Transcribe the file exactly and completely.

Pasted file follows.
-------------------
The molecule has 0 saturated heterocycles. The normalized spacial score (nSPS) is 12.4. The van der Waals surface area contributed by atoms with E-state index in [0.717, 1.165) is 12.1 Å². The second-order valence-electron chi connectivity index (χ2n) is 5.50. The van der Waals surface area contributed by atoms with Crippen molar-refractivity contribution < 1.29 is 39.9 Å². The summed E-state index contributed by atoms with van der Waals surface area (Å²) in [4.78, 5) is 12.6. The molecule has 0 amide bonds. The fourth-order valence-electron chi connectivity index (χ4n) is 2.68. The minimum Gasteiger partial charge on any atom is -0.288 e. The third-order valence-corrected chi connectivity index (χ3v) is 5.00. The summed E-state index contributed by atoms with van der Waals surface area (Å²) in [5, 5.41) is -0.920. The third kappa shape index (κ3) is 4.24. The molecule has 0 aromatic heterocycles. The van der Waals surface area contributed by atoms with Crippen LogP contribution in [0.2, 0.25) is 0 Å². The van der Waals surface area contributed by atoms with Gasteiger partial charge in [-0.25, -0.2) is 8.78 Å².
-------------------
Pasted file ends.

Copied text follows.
The molecule has 0 saturated heterocycles. The normalized spacial score (nSPS) is 12.4. The van der Waals surface area contributed by atoms with E-state index in [0.717, 1.165) is 12.1 Å². The second-order valence-electron chi connectivity index (χ2n) is 5.50. The van der Waals surface area contributed by atoms with Crippen molar-refractivity contribution < 1.29 is 39.9 Å². The summed E-state index contributed by atoms with van der Waals surface area (Å²) in [4.78, 5) is 12.6. The molecule has 0 amide bonds. The fourth-order valence-electron chi connectivity index (χ4n) is 2.68. The minimum Gasteiger partial charge on any atom is -0.288 e. The third-order valence-corrected chi connectivity index (χ3v) is 5.00. The summed E-state index contributed by atoms with van der Waals surface area (Å²) in [5, 5.41) is -0.920. The third kappa shape index (κ3) is 4.24. The molecule has 0 aromatic heterocycles. The van der Waals surface area contributed by atoms with Crippen LogP contribution in [0.2, 0.25) is 0 Å². The van der Waals surface area contributed by atoms with Gasteiger partial charge in [-0.25, -0.2) is 8.78 Å².